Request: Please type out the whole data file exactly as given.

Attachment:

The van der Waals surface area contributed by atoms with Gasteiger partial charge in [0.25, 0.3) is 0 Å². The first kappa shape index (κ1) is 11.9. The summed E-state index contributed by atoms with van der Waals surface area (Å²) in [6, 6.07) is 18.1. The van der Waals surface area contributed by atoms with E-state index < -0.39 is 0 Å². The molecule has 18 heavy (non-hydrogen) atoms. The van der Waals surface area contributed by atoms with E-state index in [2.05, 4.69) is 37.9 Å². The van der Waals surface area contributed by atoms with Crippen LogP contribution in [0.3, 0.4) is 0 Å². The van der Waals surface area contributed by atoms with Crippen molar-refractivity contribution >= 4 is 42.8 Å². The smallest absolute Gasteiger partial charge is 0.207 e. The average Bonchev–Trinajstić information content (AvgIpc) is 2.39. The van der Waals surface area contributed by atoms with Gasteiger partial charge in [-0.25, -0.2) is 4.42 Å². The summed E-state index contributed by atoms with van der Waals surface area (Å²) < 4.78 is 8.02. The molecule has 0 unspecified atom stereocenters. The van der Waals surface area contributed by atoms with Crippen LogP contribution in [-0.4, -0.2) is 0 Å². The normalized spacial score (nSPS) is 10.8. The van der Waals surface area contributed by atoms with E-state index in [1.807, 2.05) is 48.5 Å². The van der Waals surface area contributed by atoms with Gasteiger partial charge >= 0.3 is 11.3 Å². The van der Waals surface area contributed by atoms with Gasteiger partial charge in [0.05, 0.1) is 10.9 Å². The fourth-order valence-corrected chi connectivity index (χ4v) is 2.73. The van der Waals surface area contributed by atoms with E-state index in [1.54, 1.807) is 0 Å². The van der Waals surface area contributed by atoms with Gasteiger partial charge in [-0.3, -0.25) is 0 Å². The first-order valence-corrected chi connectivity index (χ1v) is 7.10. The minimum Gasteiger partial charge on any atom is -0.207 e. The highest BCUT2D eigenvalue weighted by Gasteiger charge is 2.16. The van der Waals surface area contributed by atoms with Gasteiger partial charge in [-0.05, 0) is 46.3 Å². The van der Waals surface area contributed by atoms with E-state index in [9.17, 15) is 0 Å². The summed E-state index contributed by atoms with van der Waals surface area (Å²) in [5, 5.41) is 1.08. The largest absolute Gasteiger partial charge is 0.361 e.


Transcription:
The van der Waals surface area contributed by atoms with Gasteiger partial charge in [0.25, 0.3) is 0 Å². The first kappa shape index (κ1) is 11.9. The summed E-state index contributed by atoms with van der Waals surface area (Å²) in [6, 6.07) is 18.1. The van der Waals surface area contributed by atoms with E-state index < -0.39 is 0 Å². The molecule has 18 heavy (non-hydrogen) atoms. The van der Waals surface area contributed by atoms with E-state index in [2.05, 4.69) is 37.9 Å². The van der Waals surface area contributed by atoms with Crippen LogP contribution in [0.3, 0.4) is 0 Å². The van der Waals surface area contributed by atoms with Crippen molar-refractivity contribution >= 4 is 42.8 Å². The smallest absolute Gasteiger partial charge is 0.207 e. The average Bonchev–Trinajstić information content (AvgIpc) is 2.39. The van der Waals surface area contributed by atoms with Gasteiger partial charge in [-0.25, -0.2) is 4.42 Å². The summed E-state index contributed by atoms with van der Waals surface area (Å²) < 4.78 is 8.02. The molecule has 0 unspecified atom stereocenters. The van der Waals surface area contributed by atoms with Crippen LogP contribution in [-0.4, -0.2) is 0 Å². The normalized spacial score (nSPS) is 10.8. The van der Waals surface area contributed by atoms with E-state index in [1.807, 2.05) is 48.5 Å². The van der Waals surface area contributed by atoms with Gasteiger partial charge >= 0.3 is 11.3 Å². The van der Waals surface area contributed by atoms with Gasteiger partial charge in [0.05, 0.1) is 10.9 Å². The fourth-order valence-corrected chi connectivity index (χ4v) is 2.73. The van der Waals surface area contributed by atoms with E-state index in [1.54, 1.807) is 0 Å². The van der Waals surface area contributed by atoms with Gasteiger partial charge in [-0.3, -0.25) is 0 Å². The first-order valence-corrected chi connectivity index (χ1v) is 7.10. The minimum Gasteiger partial charge on any atom is -0.207 e. The highest BCUT2D eigenvalue weighted by Gasteiger charge is 2.16. The van der Waals surface area contributed by atoms with Gasteiger partial charge in [-0.05, 0) is 46.3 Å². The van der Waals surface area contributed by atoms with E-state index in [9.17, 15) is 0 Å². The summed E-state index contributed by atoms with van der Waals surface area (Å²) in [5, 5.41) is 1.08. The largest absolute Gasteiger partial charge is 0.361 e.